Tory MPs have been told they will be de-selected which some speculate could dissuade younger MPs but with the govt’s majority so tight, the opposition’s hurdle is achievable.
The Parliamentary session may start early, but the key vote is expected late tonight (potentially 9.30-10pm according to ITC). If the vote does pass, the vote on a snap election is expected on Thursday. If the vote fails, we expect the probability of no-deal exit to surge (and GBP to fall).
The pound is also losing ground against the euro, fast!
Sterling has dropped to €1.096, down nearly half a euro cent this morning. That’s only a two-week low, though (the pound hit €1.072 in mid-August).
If the pound falls much further against the US dollar today, it will hit levels last seen under Margaret Thatcher in 1985!
Pound slumps below $1.20 for first time since 2017
Good morning, and welcome to our rolling coverage of the world economy, the financial markets, the eurozone and business.
The pound has slumped to its lowest level since January 2017 this morning, as fears of a no-deal Brexit grip the financial markets.
Sterling was driven through the $1.20 point in early trading in London. It has shed half a cent to hit $1.1995, its weakest point in 32 months.
Traders are shunning the currency, as speculation swirls that Britain could be heading for a general election.
The City is hunkering down ahead of a seismic day in Westminster. A group of rebel Conservative MPs are expected to try to block a no-deal Brexit – despite being threatened with deselection, meaning they’d lose their jobs at the next election.
Last night, prime minister Boris Johnson pledged that he didn’t want a general election, but sources said last night that a poll could take place on 14 October — if MPs took control of the House of Commons.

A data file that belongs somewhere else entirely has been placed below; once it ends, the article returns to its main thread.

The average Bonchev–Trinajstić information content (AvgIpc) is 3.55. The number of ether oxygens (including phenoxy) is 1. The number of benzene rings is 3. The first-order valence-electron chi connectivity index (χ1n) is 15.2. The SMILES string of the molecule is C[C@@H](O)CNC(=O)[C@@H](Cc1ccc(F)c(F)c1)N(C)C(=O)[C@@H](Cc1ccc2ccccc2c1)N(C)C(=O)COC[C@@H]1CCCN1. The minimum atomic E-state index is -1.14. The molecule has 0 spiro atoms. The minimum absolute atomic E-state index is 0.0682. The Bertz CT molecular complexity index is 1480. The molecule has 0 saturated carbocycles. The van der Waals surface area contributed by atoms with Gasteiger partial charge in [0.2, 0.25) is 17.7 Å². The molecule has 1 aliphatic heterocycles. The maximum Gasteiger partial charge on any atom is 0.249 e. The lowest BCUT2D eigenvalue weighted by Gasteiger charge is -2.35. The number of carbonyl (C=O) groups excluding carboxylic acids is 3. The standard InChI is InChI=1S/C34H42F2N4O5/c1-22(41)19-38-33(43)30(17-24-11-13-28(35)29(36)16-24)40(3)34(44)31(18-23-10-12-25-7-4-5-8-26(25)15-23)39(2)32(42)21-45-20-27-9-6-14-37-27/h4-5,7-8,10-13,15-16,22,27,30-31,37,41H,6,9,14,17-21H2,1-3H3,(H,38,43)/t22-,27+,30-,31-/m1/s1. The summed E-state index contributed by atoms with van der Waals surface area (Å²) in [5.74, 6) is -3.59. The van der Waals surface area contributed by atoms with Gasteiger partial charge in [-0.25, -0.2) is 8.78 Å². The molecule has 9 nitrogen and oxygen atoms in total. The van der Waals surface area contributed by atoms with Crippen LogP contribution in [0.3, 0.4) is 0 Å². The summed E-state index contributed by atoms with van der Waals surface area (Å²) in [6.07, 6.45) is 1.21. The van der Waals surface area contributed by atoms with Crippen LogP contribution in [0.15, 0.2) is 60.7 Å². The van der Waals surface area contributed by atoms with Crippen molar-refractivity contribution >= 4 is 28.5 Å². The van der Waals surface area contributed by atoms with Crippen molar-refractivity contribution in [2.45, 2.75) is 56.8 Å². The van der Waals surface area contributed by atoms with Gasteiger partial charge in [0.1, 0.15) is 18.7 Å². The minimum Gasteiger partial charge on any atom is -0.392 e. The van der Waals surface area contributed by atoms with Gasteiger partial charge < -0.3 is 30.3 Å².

Triggering an election would require a vote of no confidence in the government. So, with Brexit due in under 59 days, investors across the globe are worrying that the UK could crash out of the EU without the cushion of a withdrawal agreement.
Ipek Ozkardeskaya, senior market analyst at London Capital Group, explains:
At this point, with a slim majority of just one in hand, Johnson cannot afford to lose support from the Conservative Party members. As a result, he is now pressuring Tories to stand next to him at this week’s vote in the House of Commons to deliver Brexit by October 31 with ‘no ifs or buts’. If not, he is threatening to expulse rebels and to throw a snap election by October 14.
As a result, on the final run-up to the critical October 31st deadline, the pound is shaken by more political uncertainties. Cable hit a fresh two-week low on rising tensions among British lawmakers. Traders are now pricing in the possibility of a no-confidence vote this week, a scenario which could get the UK’s political scene uglier than it already is. A snap election would mean that either Johnson receives a mandate to quit the EU with no deal on October 31st, or the Brexit deadline is postponed – again. Both scenarios justify a weaker pound.
A new business survey is expected to show that the UK construction sector contracted last month, adding to worries about the economy.
Yesterday we learned that manufacturing activity declined in August, at the fastest pace in seven years, as Brexit uncertainty and the US-China trade war hurt factories.
- 9.30am BST: UK construction PMI for August (expected to rise to 45.9 from 44.3, still showing contraction)
- 3pm BST: US manufacturing PMI for August